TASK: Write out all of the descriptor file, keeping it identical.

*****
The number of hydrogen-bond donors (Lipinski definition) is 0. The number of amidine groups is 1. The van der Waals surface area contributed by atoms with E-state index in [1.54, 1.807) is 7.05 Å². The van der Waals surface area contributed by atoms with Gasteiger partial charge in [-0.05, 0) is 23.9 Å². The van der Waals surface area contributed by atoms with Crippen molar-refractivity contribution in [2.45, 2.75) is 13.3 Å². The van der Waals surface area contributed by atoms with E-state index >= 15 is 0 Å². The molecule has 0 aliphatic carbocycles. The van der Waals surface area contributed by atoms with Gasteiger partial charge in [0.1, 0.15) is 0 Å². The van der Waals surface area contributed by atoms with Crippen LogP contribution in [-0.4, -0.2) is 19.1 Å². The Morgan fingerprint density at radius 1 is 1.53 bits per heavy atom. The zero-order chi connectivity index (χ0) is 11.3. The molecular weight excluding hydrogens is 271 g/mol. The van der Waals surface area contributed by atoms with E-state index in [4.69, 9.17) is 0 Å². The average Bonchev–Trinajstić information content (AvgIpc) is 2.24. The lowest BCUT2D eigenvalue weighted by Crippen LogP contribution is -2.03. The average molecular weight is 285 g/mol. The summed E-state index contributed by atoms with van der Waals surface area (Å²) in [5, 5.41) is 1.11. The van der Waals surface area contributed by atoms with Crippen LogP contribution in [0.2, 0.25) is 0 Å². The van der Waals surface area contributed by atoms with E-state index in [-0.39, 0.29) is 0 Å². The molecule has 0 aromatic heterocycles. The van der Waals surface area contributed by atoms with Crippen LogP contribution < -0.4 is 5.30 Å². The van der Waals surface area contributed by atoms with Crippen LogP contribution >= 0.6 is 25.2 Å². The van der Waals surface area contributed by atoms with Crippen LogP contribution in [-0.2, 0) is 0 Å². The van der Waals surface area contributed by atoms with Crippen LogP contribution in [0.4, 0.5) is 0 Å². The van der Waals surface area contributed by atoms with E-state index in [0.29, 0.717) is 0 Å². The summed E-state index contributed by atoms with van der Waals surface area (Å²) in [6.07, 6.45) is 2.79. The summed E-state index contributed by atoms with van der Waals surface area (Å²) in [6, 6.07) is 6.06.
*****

The number of hydrogen-bond donors (Lipinski definition) is 0. The number of amidine groups is 1. The van der Waals surface area contributed by atoms with E-state index in [1.54, 1.807) is 7.05 Å². The van der Waals surface area contributed by atoms with Gasteiger partial charge in [-0.05, 0) is 23.9 Å². The van der Waals surface area contributed by atoms with Crippen molar-refractivity contribution in [2.45, 2.75) is 13.3 Å². The van der Waals surface area contributed by atoms with E-state index >= 15 is 0 Å². The molecule has 0 aliphatic carbocycles. The van der Waals surface area contributed by atoms with Gasteiger partial charge in [0.1, 0.15) is 0 Å². The van der Waals surface area contributed by atoms with Crippen LogP contribution in [-0.4, -0.2) is 19.1 Å². The Morgan fingerprint density at radius 1 is 1.53 bits per heavy atom. The zero-order chi connectivity index (χ0) is 11.3. The molecular weight excluding hydrogens is 271 g/mol. The van der Waals surface area contributed by atoms with E-state index in [4.69, 9.17) is 0 Å². The average Bonchev–Trinajstić information content (AvgIpc) is 2.24. The lowest BCUT2D eigenvalue weighted by Crippen LogP contribution is -2.03. The average molecular weight is 285 g/mol. The summed E-state index contributed by atoms with van der Waals surface area (Å²) in [5, 5.41) is 1.11. The van der Waals surface area contributed by atoms with Crippen LogP contribution in [0.2, 0.25) is 0 Å². The van der Waals surface area contributed by atoms with E-state index in [-0.39, 0.29) is 0 Å². The molecule has 0 aromatic heterocycles. The van der Waals surface area contributed by atoms with Crippen LogP contribution < -0.4 is 5.30 Å². The van der Waals surface area contributed by atoms with Crippen LogP contribution >= 0.6 is 25.2 Å². The van der Waals surface area contributed by atoms with Crippen LogP contribution in [-0.2, 0) is 0 Å². The van der Waals surface area contributed by atoms with Crippen LogP contribution in [0.4, 0.5) is 0 Å². The van der Waals surface area contributed by atoms with E-state index in [0.29, 0.717) is 0 Å². The summed E-state index contributed by atoms with van der Waals surface area (Å²) in [6.07, 6.45) is 2.79. The summed E-state index contributed by atoms with van der Waals surface area (Å²) in [6, 6.07) is 6.06.